Why is it important for an HR department to be thinking in a proprietary way as well?
[Rosenbloom] I think that if the HR group is going to be more of an academic group, then it will not do justice to the core purpose of the organization, which is to take care of clients and to produce value for clients and to create satisfaction between the firm and the client, and that includes individualized satisfaction in terms of the responsibilities that they are taking on or they're being offered so that they can evolve. And the clients are expecting more and more. We have a very complex world. We have technology moving at lightning speed. We have regulations moving at rapid speed sometimes because technology can afford regulations and monitoring that couldn't have happened years back. We need for the HR division and the HR personnel to have an interest in the perpetuity of our business and, yes, the evolution and the development of people and having people become the best that they can be is vitally important, but it's all toward helping make client's financial world and operational world a better place and doing it in an efficient way.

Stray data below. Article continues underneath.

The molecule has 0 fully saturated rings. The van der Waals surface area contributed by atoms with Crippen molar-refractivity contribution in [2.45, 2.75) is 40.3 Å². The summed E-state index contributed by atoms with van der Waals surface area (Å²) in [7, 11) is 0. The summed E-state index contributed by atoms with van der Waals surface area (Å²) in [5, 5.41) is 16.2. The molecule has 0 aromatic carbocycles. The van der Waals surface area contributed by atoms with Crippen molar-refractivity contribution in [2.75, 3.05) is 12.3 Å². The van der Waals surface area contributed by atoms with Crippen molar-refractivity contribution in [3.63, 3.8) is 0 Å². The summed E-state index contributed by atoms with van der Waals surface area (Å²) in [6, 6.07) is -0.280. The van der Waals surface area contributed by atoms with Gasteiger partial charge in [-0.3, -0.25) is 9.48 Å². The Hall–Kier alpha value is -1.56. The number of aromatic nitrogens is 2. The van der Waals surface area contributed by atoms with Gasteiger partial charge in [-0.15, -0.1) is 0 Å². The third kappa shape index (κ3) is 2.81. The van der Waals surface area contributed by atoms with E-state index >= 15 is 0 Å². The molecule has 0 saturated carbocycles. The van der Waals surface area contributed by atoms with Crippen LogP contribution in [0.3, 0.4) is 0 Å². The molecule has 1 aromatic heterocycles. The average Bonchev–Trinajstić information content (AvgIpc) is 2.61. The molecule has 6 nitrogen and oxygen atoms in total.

The more efficient we are, the less frustration the staff will experience and therefore more likely to want to continue with the organization. And a proprietary interest is going to focus on efficiency, profitability, and going the extra mile. That is really important to have the leaders in the HR group focus on routinely day in and day out so that they're programming the entire organization to be focused on that critical mission of client care.